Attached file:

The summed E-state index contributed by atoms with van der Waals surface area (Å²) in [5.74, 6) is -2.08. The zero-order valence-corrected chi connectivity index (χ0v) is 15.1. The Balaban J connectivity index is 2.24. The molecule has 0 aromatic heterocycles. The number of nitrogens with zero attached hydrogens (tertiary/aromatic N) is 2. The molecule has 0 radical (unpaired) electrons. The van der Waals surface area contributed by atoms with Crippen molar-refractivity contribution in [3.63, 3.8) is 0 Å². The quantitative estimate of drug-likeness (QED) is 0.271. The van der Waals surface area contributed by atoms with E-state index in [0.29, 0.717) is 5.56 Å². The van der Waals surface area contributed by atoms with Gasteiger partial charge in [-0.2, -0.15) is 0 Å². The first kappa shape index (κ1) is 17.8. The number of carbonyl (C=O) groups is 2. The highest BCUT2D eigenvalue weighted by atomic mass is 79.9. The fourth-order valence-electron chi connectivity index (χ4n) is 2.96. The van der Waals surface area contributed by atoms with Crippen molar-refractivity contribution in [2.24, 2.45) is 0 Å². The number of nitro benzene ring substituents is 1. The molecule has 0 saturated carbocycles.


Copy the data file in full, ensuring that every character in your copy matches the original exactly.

The summed E-state index contributed by atoms with van der Waals surface area (Å²) in [5.74, 6) is -2.08. The zero-order valence-corrected chi connectivity index (χ0v) is 15.1. The Balaban J connectivity index is 2.24. The molecule has 0 aromatic heterocycles. The number of nitrogens with zero attached hydrogens (tertiary/aromatic N) is 2. The molecule has 0 radical (unpaired) electrons. The van der Waals surface area contributed by atoms with Crippen molar-refractivity contribution in [3.63, 3.8) is 0 Å². The quantitative estimate of drug-likeness (QED) is 0.271. The van der Waals surface area contributed by atoms with E-state index in [0.29, 0.717) is 5.56 Å². The van der Waals surface area contributed by atoms with Gasteiger partial charge in [-0.2, -0.15) is 0 Å². The first kappa shape index (κ1) is 17.8. The number of carbonyl (C=O) groups is 2. The highest BCUT2D eigenvalue weighted by atomic mass is 79.9. The fourth-order valence-electron chi connectivity index (χ4n) is 2.96. The van der Waals surface area contributed by atoms with Crippen molar-refractivity contribution in [2.24, 2.45) is 0 Å². The number of nitro benzene ring substituents is 1. The molecule has 0 saturated carbocycles.